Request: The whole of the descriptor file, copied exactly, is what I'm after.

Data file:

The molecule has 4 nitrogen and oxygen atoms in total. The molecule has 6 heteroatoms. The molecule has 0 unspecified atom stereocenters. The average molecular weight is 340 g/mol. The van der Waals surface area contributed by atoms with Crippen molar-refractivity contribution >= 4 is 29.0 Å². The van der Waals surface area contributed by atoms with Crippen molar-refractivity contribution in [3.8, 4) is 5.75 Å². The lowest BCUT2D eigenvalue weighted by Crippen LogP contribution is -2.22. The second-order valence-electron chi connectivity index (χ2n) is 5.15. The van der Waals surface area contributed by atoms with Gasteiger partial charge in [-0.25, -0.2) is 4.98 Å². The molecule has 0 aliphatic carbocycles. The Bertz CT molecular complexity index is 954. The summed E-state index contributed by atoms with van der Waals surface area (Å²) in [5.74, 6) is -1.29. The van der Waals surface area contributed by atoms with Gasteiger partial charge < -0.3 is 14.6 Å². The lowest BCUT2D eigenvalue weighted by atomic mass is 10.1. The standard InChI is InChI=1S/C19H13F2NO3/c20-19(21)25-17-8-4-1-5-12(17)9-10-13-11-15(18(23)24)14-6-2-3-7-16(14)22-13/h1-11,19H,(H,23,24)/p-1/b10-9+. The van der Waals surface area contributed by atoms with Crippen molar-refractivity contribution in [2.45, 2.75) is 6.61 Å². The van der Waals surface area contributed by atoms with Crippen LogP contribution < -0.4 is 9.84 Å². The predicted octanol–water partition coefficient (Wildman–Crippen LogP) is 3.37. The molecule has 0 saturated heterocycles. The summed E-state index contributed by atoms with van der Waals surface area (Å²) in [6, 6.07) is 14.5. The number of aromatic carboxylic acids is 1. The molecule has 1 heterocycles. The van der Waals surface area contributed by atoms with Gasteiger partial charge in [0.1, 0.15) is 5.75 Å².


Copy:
The molecule has 4 nitrogen and oxygen atoms in total. The molecule has 6 heteroatoms. The molecule has 0 unspecified atom stereocenters. The average molecular weight is 340 g/mol. The van der Waals surface area contributed by atoms with Crippen molar-refractivity contribution >= 4 is 29.0 Å². The van der Waals surface area contributed by atoms with Crippen molar-refractivity contribution in [3.8, 4) is 5.75 Å². The lowest BCUT2D eigenvalue weighted by Crippen LogP contribution is -2.22. The second-order valence-electron chi connectivity index (χ2n) is 5.15. The van der Waals surface area contributed by atoms with Gasteiger partial charge in [-0.25, -0.2) is 4.98 Å². The molecule has 0 aliphatic carbocycles. The Bertz CT molecular complexity index is 954. The summed E-state index contributed by atoms with van der Waals surface area (Å²) in [5.74, 6) is -1.29. The van der Waals surface area contributed by atoms with Gasteiger partial charge < -0.3 is 14.6 Å². The lowest BCUT2D eigenvalue weighted by atomic mass is 10.1. The standard InChI is InChI=1S/C19H13F2NO3/c20-19(21)25-17-8-4-1-5-12(17)9-10-13-11-15(18(23)24)14-6-2-3-7-16(14)22-13/h1-11,19H,(H,23,24)/p-1/b10-9+. The van der Waals surface area contributed by atoms with Crippen molar-refractivity contribution in [2.45, 2.75) is 6.61 Å². The van der Waals surface area contributed by atoms with Crippen LogP contribution < -0.4 is 9.84 Å². The predicted octanol–water partition coefficient (Wildman–Crippen LogP) is 3.37. The molecule has 0 saturated heterocycles. The summed E-state index contributed by atoms with van der Waals surface area (Å²) in [6, 6.07) is 14.5. The number of aromatic carboxylic acids is 1. The molecule has 1 heterocycles. The van der Waals surface area contributed by atoms with Gasteiger partial charge in [0.1, 0.15) is 5.75 Å².